The Alliance of Bioversity International and the International Centre for Tropical Agriculture (CIAT)’s Marange experiments to integrate contours, membranes and utilise run-off in agriculture are being commended for their notable yields.

At a recently held field day, the project’s researcher, Swedish University of Agriculture Sciences PhD student Ms Sandra Madamombe, said even though it is just the second year of the three years dedicated to the study, they are positive this will be adopted in most hot and dry areas like Marange to combat climate related issues that may affect farming.

“This is part of a bigger project,” she said. “We are researching how we can determine the maximum plant population we can achieve for optimum yields.

“We are now also integrating surface water retention technology and different nutrient management to achieve optimum maize yields.

“In this second year, we have managed to take samples from our harvests to determine whether our subsurface water retention retained nutrients because the period is now long enough to determine that.

“We are also taking data for costs and translating them to per hectare basis so that we note if the technology is cost effective, but so far the results have been promising.”

Chief Marange, Agricultural extension officers and district extension officers were in attendance at the field day assessing and comparing the different techniques and results.

The experiment, which is in partnership with Swedish University of Agricultural Sciences and Bindura University of Science Education (BUSE), is centred on the sustainable use of run off from nearby mountains and contours.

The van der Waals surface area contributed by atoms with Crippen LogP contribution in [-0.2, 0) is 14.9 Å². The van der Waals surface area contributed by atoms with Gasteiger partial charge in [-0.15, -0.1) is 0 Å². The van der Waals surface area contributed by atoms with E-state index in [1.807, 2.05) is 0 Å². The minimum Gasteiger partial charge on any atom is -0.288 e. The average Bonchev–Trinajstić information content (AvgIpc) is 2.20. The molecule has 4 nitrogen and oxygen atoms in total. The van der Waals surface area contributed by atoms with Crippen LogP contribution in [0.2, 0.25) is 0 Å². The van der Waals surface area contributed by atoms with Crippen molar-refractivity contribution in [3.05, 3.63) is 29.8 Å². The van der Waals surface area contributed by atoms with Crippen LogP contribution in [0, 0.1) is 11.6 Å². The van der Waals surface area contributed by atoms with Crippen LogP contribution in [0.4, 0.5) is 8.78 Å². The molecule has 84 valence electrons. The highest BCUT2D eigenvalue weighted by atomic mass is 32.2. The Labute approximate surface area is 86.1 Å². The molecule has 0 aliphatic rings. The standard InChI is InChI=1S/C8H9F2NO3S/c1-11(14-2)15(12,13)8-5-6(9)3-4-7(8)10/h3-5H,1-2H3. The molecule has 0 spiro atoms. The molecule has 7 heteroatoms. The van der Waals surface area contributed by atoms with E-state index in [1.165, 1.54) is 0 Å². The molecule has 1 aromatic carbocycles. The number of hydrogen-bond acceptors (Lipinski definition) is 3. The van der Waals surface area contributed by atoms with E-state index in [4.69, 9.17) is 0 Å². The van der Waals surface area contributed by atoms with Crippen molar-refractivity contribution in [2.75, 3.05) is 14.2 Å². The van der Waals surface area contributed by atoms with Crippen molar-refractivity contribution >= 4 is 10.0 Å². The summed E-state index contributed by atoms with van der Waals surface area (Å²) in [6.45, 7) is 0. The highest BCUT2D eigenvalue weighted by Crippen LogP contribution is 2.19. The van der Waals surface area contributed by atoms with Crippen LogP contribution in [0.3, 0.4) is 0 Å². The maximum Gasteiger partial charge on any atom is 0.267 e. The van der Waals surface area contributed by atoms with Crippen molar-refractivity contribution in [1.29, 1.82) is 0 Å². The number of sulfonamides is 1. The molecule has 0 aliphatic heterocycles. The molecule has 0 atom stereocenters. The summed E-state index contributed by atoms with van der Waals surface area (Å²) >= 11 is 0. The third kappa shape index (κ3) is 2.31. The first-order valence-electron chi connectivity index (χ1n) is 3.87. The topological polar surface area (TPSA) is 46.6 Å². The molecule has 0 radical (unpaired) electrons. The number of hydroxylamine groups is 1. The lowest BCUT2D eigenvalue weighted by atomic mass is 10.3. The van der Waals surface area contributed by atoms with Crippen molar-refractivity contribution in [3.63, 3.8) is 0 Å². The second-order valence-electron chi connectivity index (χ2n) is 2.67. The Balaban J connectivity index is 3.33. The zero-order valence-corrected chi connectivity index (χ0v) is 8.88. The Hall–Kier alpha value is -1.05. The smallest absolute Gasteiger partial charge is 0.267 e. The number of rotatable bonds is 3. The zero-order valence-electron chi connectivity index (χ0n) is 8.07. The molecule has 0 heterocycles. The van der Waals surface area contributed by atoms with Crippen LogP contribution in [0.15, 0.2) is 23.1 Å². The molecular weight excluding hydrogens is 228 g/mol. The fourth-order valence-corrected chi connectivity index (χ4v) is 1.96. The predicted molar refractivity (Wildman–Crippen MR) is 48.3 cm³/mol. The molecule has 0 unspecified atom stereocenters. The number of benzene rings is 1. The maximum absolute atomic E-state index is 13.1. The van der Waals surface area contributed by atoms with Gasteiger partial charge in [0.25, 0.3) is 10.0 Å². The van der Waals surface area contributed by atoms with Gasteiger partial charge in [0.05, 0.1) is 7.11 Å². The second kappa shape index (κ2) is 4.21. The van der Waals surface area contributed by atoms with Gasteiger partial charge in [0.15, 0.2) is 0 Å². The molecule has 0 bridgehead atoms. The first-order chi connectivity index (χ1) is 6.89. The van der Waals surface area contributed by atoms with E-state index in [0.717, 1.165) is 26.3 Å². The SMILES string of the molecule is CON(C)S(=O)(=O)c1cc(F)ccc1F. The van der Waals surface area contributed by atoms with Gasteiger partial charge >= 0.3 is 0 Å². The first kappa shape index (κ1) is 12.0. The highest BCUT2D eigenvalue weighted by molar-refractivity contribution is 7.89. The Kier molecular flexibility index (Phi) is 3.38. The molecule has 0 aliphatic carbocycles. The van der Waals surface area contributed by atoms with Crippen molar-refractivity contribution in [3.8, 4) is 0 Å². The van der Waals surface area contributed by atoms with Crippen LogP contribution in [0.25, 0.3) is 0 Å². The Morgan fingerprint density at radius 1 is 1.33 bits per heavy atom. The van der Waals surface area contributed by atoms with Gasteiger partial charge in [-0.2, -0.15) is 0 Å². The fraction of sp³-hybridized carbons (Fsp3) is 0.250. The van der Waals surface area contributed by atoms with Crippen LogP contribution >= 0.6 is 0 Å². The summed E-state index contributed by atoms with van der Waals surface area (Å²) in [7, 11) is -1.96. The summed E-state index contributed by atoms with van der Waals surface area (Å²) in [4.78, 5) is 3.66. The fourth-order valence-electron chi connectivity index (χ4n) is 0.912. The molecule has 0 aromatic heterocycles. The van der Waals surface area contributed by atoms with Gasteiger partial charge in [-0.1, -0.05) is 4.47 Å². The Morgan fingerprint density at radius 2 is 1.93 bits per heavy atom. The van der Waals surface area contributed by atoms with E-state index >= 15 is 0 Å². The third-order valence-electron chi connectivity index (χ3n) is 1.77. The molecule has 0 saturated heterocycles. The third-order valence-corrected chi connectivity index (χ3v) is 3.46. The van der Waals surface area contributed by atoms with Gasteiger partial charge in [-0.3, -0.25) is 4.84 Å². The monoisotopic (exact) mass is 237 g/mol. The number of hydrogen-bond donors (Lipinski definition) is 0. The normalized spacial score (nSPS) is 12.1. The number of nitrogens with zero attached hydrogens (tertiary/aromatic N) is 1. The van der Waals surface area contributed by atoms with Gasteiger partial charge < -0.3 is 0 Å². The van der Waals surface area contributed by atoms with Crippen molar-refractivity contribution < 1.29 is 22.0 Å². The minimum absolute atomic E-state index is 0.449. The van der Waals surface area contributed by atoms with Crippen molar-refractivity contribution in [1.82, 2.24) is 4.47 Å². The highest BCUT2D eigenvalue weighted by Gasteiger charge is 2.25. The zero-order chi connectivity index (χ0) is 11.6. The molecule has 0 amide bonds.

It also incorporates use of subsurface membranes which capture water underground, protecting it from evaporation losses and when there is a dry spell the plants are able to utilise that water.

The project started under BUSE back in 2014 and so far at least 20 farmers around Marange have been taught how to install the membranes and how they function.

“When we started, we were just looking at ways of adapting to climate change in semi-arid regions; we were promoting tight contours, infiltration pits and other water harvesting technology as methods that can be used by farmers in dry regions such as these,” Professor George Nyamadzawo of BUSE said.

“Two years ago, we got funding from the Swedish Council for Research and we managed to go a step further by installing subsurface membranes.

“We have a crop we are using to evaluate the effects of water harvesting technology together with use of subsurface membranes which were installed at 40cm and 60cm underground.”

Prof Nyamadzawo said the need to improve crop production in semi-arid regions and arid regions where the effects of climate change are being felt inspired the project.

The farmers whose land is being used, Mr Maocha and Headman Marange, are said to have been using the land for drought tolerant cotton and groundnuts, but they were not getting any maize yields.

“After integrating tight contours and infiltration pits, we managed to increase crop yields to at least three tonnes per hectare and now if we add sub-surface membranes, we can easily increase the yields to eight or 10 tonnes per hectare,” said Prof Nyamadzawo.

“With that yield, it means our farmers are going to be food sufficient, they can have surplus to sell and earn money from agricultural production; growing maize in dry regions.”

The technologies are expected to not only help in dealing with the sudden and harsh climate change effects being felt in Zimbabwe and around the world, but also increase farmers’ economic returns favourably.